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Why Tata Steel’s decline in net profit is a sign of recovery

Tata Steel reported 84 percent decline in net profit in Q4. Read the blog to know whether it is a sign of worry or recovery.

tata steel Q4 results

Tata Steel Q4 FY2023 results came out recently. And boy did it come as a shocker!

The steel-making subsidiary of Tata Group reported a gigantic 84 percent decline in net profit during the last quarter. Thus, the consolidated net profit raised during Q4 was Rs.1,566.24 crore. Why this steep decline? Well, two words – lower income. 

Not enough of an explanation, right? Time to dive deep into what went wrong with Tata Steel’s Q4 profit. And why it may not be a cause of concern. 

How do Tata Steel Q4 numbers look like? 

As the saying goes, it’s all in the math. And Tata Steel’s FY2023 Q4 results are no exception. Official reports suggest that last year’s Q4 profit was much higher i.e. Rs.9,835 crore. So what went wrong?

Apparently, figures show two factors that may have led to Tata Steel’s poor performance – a.Higher year-on-year expenses and b. Lower year-on-year income raised. This simply means:

  • Tata Steel earned a total income of Rs.63,131.08 crore compared to last year’s Q4 income of Rs.69,615 crore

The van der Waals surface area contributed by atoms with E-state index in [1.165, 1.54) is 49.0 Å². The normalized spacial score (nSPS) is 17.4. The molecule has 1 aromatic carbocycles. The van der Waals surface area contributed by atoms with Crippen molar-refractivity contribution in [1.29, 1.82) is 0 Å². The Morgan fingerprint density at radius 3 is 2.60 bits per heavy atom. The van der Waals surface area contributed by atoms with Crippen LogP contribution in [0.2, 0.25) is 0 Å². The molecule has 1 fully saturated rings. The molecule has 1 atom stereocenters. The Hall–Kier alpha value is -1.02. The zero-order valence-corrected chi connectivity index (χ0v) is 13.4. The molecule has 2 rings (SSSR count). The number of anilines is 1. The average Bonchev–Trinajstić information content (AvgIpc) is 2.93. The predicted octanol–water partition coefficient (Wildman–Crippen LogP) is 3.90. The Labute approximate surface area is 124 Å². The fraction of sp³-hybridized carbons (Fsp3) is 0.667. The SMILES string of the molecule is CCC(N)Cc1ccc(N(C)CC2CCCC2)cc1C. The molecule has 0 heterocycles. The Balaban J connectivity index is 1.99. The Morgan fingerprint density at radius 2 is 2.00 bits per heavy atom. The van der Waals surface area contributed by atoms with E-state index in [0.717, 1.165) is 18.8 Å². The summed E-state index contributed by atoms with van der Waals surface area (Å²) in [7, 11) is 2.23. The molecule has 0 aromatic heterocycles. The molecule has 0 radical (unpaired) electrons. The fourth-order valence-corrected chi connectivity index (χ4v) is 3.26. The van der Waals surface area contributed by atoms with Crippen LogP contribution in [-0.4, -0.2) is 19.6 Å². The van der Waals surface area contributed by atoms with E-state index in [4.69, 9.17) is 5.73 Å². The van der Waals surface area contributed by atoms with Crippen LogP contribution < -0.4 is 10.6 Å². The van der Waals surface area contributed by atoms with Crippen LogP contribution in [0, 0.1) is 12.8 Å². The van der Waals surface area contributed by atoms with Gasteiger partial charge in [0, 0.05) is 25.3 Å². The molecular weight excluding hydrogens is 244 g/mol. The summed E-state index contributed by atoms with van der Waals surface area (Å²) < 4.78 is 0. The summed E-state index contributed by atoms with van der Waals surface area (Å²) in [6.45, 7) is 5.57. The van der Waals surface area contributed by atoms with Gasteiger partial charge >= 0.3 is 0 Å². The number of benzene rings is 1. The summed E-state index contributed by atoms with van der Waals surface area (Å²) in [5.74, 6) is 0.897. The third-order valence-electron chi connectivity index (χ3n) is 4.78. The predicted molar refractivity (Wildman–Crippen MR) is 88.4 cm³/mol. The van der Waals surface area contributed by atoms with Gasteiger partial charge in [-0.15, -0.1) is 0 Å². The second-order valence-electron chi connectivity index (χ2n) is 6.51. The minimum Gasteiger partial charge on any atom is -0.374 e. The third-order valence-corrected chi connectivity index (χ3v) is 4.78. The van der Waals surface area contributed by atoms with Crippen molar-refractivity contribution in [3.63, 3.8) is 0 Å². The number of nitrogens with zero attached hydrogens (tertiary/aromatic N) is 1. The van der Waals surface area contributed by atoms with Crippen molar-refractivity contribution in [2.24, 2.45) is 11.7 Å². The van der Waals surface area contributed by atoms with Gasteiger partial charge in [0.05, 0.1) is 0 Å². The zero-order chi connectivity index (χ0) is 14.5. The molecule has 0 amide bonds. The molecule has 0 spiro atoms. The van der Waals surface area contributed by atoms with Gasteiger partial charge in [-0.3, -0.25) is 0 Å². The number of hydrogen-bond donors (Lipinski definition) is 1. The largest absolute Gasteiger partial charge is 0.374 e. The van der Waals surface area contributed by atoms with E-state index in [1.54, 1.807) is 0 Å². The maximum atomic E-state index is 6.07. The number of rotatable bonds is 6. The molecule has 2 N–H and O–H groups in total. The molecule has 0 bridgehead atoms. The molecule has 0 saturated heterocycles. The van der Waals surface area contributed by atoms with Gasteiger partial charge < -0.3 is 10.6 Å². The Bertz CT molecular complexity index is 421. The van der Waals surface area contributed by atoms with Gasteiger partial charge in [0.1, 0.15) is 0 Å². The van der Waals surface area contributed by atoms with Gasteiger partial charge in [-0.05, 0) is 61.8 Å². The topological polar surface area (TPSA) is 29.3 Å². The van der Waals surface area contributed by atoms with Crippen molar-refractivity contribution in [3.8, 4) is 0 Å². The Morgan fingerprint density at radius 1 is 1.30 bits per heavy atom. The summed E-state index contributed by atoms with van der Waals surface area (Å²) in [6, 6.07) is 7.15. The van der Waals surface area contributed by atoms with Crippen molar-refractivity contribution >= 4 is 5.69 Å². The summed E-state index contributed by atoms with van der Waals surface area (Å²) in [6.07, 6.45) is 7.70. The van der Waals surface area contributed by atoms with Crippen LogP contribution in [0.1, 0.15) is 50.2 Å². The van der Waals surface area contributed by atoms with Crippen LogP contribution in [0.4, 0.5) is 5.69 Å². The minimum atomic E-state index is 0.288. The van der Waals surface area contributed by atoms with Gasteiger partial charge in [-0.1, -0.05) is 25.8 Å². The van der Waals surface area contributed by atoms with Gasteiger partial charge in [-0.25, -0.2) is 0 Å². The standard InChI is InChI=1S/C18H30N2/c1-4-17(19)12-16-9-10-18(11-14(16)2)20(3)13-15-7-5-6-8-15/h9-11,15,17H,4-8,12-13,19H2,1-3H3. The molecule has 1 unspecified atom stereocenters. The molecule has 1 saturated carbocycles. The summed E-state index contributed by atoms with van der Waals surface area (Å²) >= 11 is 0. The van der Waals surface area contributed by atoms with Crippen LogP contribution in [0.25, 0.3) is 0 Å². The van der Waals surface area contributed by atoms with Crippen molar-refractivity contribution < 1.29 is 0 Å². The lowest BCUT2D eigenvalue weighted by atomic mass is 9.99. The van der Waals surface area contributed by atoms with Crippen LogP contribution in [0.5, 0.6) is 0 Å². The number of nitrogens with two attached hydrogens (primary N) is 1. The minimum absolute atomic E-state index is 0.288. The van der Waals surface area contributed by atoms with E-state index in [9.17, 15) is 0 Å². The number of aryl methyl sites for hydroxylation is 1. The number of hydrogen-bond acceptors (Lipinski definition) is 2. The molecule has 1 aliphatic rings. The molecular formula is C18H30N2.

I.e., a 9 percent fall in total income earned in Q4 FY2023 compared to the same quarter in 2022. 

  • The steel-maker’s total expenses witnessed a surge from Rs.57,635 crore last year to Rs.59,918.15 crore in Q4 FY2023. 

I.e., a 3.9 percent increase in total expenses year-on-year 

While year-on-year growth is an important comparison, a look at Tata Steel’s quarter-on-quarter (QoQ) performance may provide an optimistic perspective. 

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Tata Steel FY 2023 Results: Q3 vs Q4

If you thought Tata Steel’s Q4 performance was diabolical, you would not want to visit its Q3 figures. The company rendered a loss of Rs.2,502 crore during the quarter ending in December 2022.

Now, let’s compare the quarter-to-quarter performance:

FigureQ3 FY2023Q4 FY2023
Loss/Profit Rs.2,502 crore (Loss)Rs.1,566 crore (profit)
Revenue earned from operations Rs.57,083.56 croreRs.62,961 crore
Net debt Rs.71,706 crore Rs.67,810

Clearly, the steel-manufacturing company is recovering from its Q3 losses. But would this growth continue? Well, here’s one way to predict whether this upward trajectory would continue. i.e., whether reasons behind losses in Q3 and Q4 will still exist? 

Reasons for Tata Steel FY2023 poor performance

Why did Tata Steel perform poorly during Q3 ending in December 2022? Several reasons accounted for the Rs.2500 crore loss, here are some of them:

Decreasing steel prices 

After two years of battling the COVID-19 pandemic, global markets again weakened in March 2022, owing to inflation. Global inflation which stood at 6.4 percent in December 2021 surged to 9.2 percent in March 2022. 

Full-fledged lockdowns were imposed in China, making the manufacturing-hub almost dormant to the world. 

Not to forget the Ukraine-Russia conflict that forced global supply chains to redraw their paths. All these factors forced steel-manufacturers to reconsider their high prices. 

After all, when clients are already hesitating to buy steel, you wouldn’t want to discourage them further by hiking metal prices.